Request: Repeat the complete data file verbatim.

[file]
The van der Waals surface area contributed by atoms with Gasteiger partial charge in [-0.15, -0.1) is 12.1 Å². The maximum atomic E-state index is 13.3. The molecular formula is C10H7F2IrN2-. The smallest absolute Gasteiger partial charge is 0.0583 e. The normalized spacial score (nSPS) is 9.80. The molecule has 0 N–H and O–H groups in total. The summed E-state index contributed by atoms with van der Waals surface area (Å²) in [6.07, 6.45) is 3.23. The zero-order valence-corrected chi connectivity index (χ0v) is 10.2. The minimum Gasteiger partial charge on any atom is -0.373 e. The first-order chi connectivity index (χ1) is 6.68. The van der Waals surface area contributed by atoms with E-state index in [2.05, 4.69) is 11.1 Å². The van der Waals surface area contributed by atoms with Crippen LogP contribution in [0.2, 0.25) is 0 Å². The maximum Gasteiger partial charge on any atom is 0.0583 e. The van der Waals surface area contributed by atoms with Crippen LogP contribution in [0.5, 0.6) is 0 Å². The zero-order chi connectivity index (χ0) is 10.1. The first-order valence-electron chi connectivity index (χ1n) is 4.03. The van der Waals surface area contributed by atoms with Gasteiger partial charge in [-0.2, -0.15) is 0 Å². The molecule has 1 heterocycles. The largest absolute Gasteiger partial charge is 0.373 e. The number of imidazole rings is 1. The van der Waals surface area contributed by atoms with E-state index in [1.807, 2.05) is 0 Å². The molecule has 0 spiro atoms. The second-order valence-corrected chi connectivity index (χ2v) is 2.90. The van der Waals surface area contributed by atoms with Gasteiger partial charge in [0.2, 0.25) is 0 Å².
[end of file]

The van der Waals surface area contributed by atoms with Gasteiger partial charge in [-0.15, -0.1) is 12.1 Å². The maximum atomic E-state index is 13.3. The molecular formula is C10H7F2IrN2-. The smallest absolute Gasteiger partial charge is 0.0583 e. The normalized spacial score (nSPS) is 9.80. The molecule has 0 N–H and O–H groups in total. The summed E-state index contributed by atoms with van der Waals surface area (Å²) in [6.07, 6.45) is 3.23. The zero-order valence-corrected chi connectivity index (χ0v) is 10.2. The minimum Gasteiger partial charge on any atom is -0.373 e. The first-order chi connectivity index (χ1) is 6.68. The van der Waals surface area contributed by atoms with E-state index in [2.05, 4.69) is 11.1 Å². The van der Waals surface area contributed by atoms with Crippen LogP contribution in [0.2, 0.25) is 0 Å². The maximum Gasteiger partial charge on any atom is 0.0583 e. The van der Waals surface area contributed by atoms with Crippen LogP contribution in [0.5, 0.6) is 0 Å². The zero-order chi connectivity index (χ0) is 10.1. The first-order valence-electron chi connectivity index (χ1n) is 4.03. The van der Waals surface area contributed by atoms with Gasteiger partial charge in [-0.2, -0.15) is 0 Å². The molecule has 1 heterocycles. The largest absolute Gasteiger partial charge is 0.373 e. The number of imidazole rings is 1. The van der Waals surface area contributed by atoms with E-state index in [1.807, 2.05) is 0 Å². The molecule has 0 spiro atoms. The second-order valence-corrected chi connectivity index (χ2v) is 2.90. The van der Waals surface area contributed by atoms with Gasteiger partial charge in [0.2, 0.25) is 0 Å².